There was a lot of talking, especially about the conference’s new cable network, during the ACC spring meetings but not a lot of action.
The ACC’s 15 schools hit a lot of topics — from the NCAA’s potential willingness to allow athletes to profit from their own name, image and/or likeness to legalized gambling — this week in Amelia Island, Fla.
ACC commissioner John Swofford, who had a press conference on Thursday to wrap up the meetings, announced the conference will hold a mental health and wellness summit in Durham next week.
He also extolled the launch of the ACC Network, which is coming on Aug. 22. Other than that, Swofford had to point out the obvious.
“There’s not a lot actually to walk out of that meeting and walk in and share with you,” Swofford said. “It wasn’t that type of meeting.”
The league started planning for two-day health and wellness summit last year, Swofford said, and it will take place on Tuesday and Wednesday in Durham. Six athletes from each of the 15 schools will attend.
It’s a chance to educate and “share best practices” about mental health and the pressures and stress college athletes have to handle.
“One of the things that we consistently hear from our coaches and our student-athletes is the significant challenge they have and ways they need counseling and how to handle the pressures that go along with being a college athlete in today’s world,” Swofford said.
The summit will coincide with the start of the ACC baseball tournament in Durham. The conference hasn’t found a new home yet for its baseball tournament, Swofford said, after the International League effectively eliminated Durham, Louisville and Charlotte as options.
“Durham has been good to us,” Swofford said.
The Durham Bulls Athletic Park is set to host the tournament next week for the ninth time since 1998. The tournament will have to find a new home in 2020 with Greensboro as a convenient option. Swofford said there was progress made on finding a host site.
“We addressed a lot of our championships here,” Swofford said. “We’ve got a ‘T’ to cross and an ‘I’ to dot here or there but in a couple of weeks, we’ll announce not only that, but a number of other championships as well.”
The launch of the ACC Network occupied much of the commissioner and the school’s coaches and athletic directors this week in Florida.
“In a sense, it was business as usual, but then again it wasn’t because we’re within 100 days of the launch of the network,” Swofford said. “There’s a sense of excitement, without question.”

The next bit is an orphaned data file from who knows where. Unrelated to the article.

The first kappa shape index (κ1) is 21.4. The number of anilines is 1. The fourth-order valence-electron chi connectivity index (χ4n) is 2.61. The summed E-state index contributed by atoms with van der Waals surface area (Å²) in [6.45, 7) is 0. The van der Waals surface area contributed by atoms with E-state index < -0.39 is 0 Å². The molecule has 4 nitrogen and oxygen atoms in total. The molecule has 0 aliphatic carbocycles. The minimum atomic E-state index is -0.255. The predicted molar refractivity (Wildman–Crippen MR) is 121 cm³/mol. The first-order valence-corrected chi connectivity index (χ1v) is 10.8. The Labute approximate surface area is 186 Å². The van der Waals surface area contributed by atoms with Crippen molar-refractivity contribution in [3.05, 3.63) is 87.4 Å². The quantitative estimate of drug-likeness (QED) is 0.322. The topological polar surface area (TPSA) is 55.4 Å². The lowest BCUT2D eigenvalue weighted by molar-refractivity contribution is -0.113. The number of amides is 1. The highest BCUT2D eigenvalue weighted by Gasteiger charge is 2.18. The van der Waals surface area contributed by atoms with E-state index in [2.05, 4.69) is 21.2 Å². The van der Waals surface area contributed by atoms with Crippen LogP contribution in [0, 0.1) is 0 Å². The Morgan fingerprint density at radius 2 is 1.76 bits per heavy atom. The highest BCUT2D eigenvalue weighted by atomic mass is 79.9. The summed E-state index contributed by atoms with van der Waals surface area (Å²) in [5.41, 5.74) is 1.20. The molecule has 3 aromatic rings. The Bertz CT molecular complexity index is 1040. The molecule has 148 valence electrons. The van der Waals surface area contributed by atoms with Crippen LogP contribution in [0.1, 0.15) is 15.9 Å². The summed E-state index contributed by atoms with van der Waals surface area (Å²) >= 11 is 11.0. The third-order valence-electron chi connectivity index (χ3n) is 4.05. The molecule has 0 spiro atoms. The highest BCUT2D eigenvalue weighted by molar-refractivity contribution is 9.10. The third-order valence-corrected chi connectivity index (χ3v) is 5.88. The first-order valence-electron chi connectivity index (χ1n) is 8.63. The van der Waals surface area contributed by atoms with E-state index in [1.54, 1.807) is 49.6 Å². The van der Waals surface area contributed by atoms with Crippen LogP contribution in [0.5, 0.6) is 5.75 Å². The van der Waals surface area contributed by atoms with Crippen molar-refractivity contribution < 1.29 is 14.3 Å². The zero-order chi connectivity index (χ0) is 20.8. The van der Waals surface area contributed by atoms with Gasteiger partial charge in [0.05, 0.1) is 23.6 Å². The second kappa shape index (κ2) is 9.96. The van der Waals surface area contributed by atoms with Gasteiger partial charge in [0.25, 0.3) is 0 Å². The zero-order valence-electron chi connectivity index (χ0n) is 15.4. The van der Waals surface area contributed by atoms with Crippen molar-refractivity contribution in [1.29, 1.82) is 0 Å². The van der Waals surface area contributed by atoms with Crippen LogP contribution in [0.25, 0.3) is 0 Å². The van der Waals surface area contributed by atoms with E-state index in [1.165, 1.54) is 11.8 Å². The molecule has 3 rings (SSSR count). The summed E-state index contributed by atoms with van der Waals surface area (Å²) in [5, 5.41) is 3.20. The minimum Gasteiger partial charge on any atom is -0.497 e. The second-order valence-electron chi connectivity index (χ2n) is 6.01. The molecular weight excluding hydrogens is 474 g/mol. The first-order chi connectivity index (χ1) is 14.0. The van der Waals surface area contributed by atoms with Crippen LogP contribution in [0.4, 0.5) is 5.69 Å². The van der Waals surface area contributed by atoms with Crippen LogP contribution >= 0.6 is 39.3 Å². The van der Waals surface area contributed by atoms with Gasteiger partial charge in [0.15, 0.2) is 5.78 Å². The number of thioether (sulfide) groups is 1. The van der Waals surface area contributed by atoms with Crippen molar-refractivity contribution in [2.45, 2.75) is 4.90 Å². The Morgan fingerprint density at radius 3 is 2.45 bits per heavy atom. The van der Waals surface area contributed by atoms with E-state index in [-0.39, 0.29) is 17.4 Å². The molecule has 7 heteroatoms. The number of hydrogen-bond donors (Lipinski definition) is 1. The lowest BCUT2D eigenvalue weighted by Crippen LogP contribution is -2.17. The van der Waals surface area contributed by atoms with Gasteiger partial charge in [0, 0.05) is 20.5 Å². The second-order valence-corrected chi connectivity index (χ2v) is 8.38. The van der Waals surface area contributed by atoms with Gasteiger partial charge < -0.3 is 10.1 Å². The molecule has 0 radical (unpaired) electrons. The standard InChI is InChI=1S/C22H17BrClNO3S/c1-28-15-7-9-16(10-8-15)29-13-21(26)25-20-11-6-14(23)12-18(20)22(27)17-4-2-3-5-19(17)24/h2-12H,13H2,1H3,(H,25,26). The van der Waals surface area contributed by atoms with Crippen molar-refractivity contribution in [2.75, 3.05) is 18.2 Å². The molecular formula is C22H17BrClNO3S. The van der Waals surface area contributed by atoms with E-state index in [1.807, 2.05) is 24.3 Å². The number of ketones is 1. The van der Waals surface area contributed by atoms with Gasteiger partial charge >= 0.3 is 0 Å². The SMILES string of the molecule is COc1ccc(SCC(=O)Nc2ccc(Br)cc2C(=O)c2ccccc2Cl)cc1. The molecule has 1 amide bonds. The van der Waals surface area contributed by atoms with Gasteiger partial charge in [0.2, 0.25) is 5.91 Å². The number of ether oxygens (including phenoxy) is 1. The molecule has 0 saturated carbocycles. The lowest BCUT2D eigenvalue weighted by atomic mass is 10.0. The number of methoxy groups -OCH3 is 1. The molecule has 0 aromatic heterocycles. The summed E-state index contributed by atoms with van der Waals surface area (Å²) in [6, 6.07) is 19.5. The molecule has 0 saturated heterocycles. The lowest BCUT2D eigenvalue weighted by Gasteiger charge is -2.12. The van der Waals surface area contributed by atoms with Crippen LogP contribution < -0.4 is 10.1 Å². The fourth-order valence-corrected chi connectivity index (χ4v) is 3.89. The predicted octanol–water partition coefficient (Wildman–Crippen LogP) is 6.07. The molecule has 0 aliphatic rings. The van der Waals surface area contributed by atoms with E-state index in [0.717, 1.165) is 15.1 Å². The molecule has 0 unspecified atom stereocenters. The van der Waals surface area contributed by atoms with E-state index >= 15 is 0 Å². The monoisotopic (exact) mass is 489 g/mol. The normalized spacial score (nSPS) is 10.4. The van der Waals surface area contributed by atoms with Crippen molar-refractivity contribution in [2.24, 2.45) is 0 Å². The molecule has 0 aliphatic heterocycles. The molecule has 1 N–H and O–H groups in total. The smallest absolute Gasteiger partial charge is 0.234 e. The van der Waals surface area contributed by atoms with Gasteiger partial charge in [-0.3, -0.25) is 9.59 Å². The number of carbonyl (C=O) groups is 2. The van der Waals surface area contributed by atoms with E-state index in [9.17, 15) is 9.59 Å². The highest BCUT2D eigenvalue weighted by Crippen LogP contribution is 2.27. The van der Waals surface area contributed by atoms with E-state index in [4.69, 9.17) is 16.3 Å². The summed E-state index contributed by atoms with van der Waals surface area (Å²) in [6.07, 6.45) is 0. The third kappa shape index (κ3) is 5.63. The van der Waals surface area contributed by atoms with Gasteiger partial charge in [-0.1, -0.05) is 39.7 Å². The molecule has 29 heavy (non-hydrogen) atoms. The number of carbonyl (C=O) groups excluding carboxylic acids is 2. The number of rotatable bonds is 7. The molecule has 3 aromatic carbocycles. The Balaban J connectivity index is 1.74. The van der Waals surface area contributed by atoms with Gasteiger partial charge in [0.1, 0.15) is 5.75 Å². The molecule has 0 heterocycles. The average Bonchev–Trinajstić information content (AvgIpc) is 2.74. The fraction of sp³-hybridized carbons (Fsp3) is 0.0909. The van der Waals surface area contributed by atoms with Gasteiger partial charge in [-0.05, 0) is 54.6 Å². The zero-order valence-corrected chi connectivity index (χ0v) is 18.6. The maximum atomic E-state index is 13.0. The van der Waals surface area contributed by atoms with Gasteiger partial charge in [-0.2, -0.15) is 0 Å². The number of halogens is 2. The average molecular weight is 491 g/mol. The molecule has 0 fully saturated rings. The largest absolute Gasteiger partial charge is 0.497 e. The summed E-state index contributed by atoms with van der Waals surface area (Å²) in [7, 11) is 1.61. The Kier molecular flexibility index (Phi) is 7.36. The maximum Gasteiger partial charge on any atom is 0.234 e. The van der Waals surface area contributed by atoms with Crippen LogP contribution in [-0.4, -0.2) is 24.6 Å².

The ACC is playing catch-up to its Power 5 brethren, in terms of its own linear cable option, but that might turn out to be a positive. Multi-million dollar on-site studios, at each ACC campus, have been constructed and ESPN has had the benefit of learning from its own challenges with the Longhorn Network and, to a lesser extent, the SEC Network.
Burke Magnus, ESPN’s executive vice president for programming and scheduling, was with Swofford for the press conference on Thursday. Magnus said the recent success of the ACC— which boasts the national champion in football and men’s basketball for the second time in three years — is now “perfectly situated from a timing perspective” for the network launch.
“This is not just a football network, not just a basketball network,” Magnus said. “It’s all of that and more.”
Clemson, the 2018 national champions, will open the football schedule on the ACC Network on Aug. 29 with a home game against Georgia Tech. There are still distribution deals with cable providers, to be worked out, but Swofford was confident everything will be in place by August.
“From our perspective, things are right where they should be and right where you’d expect it to be,” Swofford said.
The commissioner, in his 22nd year with the ACC, also touched on a number of other topics, including:
▪ The NCAA’s formation of a working group to figure out how athletes can be compensated for the use of the name/image/likeness:
“We haven’t formed a conference position, per se, on it at this time. There’s a willingness and openness to explore that and to see if it’s something that can work from a practical standpoint.”
▪ On the transfer “portal” and the increase in player movement in basketball and football:
“The realities of how it has changed the student-athlete’s world. Is it working to everyone’s benefit?
“I’m not sure that’s even good for a lot of the athletes because of the realities we are starting to see there.”
▪ On his concern if the ACC, as a 15-team league, has lost some of its culture:
“Now that we’ve been together as 15 schools, the obvious answer to that is we haven’t. The things we cherish, that you can’t just reach out and touch, have really been maintained. I can’t tell you what that means to a conference.”